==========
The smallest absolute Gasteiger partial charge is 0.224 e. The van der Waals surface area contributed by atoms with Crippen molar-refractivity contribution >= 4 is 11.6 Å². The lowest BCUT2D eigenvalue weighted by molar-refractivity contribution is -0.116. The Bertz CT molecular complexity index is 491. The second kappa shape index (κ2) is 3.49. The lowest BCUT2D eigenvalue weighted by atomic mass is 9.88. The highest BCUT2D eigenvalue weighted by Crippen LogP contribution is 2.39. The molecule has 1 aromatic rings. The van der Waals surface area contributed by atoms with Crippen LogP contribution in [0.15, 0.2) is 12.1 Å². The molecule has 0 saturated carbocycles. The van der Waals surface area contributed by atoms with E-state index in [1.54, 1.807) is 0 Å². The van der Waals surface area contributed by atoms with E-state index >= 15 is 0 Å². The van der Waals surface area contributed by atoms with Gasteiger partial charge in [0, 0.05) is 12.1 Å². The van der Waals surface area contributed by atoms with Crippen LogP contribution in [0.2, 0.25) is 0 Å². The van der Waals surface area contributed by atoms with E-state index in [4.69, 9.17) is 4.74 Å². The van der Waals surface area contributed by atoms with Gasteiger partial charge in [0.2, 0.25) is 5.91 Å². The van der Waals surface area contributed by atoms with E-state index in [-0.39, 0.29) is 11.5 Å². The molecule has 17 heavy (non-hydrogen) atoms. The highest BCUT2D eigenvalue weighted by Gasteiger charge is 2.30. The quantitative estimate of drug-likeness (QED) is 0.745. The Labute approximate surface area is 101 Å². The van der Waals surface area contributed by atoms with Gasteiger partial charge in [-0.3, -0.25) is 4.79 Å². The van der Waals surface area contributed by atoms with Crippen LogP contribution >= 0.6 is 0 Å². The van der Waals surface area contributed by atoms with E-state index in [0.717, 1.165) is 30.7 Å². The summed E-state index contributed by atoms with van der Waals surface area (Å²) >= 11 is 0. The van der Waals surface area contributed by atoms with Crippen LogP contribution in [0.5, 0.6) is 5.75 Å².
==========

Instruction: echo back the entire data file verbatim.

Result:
The smallest absolute Gasteiger partial charge is 0.224 e. The van der Waals surface area contributed by atoms with Crippen molar-refractivity contribution >= 4 is 11.6 Å². The lowest BCUT2D eigenvalue weighted by molar-refractivity contribution is -0.116. The Bertz CT molecular complexity index is 491. The second kappa shape index (κ2) is 3.49. The lowest BCUT2D eigenvalue weighted by atomic mass is 9.88. The highest BCUT2D eigenvalue weighted by Crippen LogP contribution is 2.39. The molecule has 1 aromatic rings. The van der Waals surface area contributed by atoms with Crippen LogP contribution in [0.15, 0.2) is 12.1 Å². The molecule has 0 saturated carbocycles. The van der Waals surface area contributed by atoms with E-state index in [1.54, 1.807) is 0 Å². The van der Waals surface area contributed by atoms with E-state index >= 15 is 0 Å². The van der Waals surface area contributed by atoms with Gasteiger partial charge in [0, 0.05) is 12.1 Å². The van der Waals surface area contributed by atoms with Crippen LogP contribution in [0.2, 0.25) is 0 Å². The van der Waals surface area contributed by atoms with E-state index in [4.69, 9.17) is 4.74 Å². The van der Waals surface area contributed by atoms with Gasteiger partial charge in [0.2, 0.25) is 5.91 Å². The van der Waals surface area contributed by atoms with E-state index in [-0.39, 0.29) is 11.5 Å². The molecule has 17 heavy (non-hydrogen) atoms. The highest BCUT2D eigenvalue weighted by Gasteiger charge is 2.30. The quantitative estimate of drug-likeness (QED) is 0.745. The Labute approximate surface area is 101 Å². The van der Waals surface area contributed by atoms with Gasteiger partial charge in [-0.3, -0.25) is 4.79 Å². The van der Waals surface area contributed by atoms with Crippen LogP contribution >= 0.6 is 0 Å². The van der Waals surface area contributed by atoms with E-state index in [0.717, 1.165) is 30.7 Å². The summed E-state index contributed by atoms with van der Waals surface area (Å²) >= 11 is 0. The van der Waals surface area contributed by atoms with Crippen LogP contribution in [0.5, 0.6) is 5.75 Å².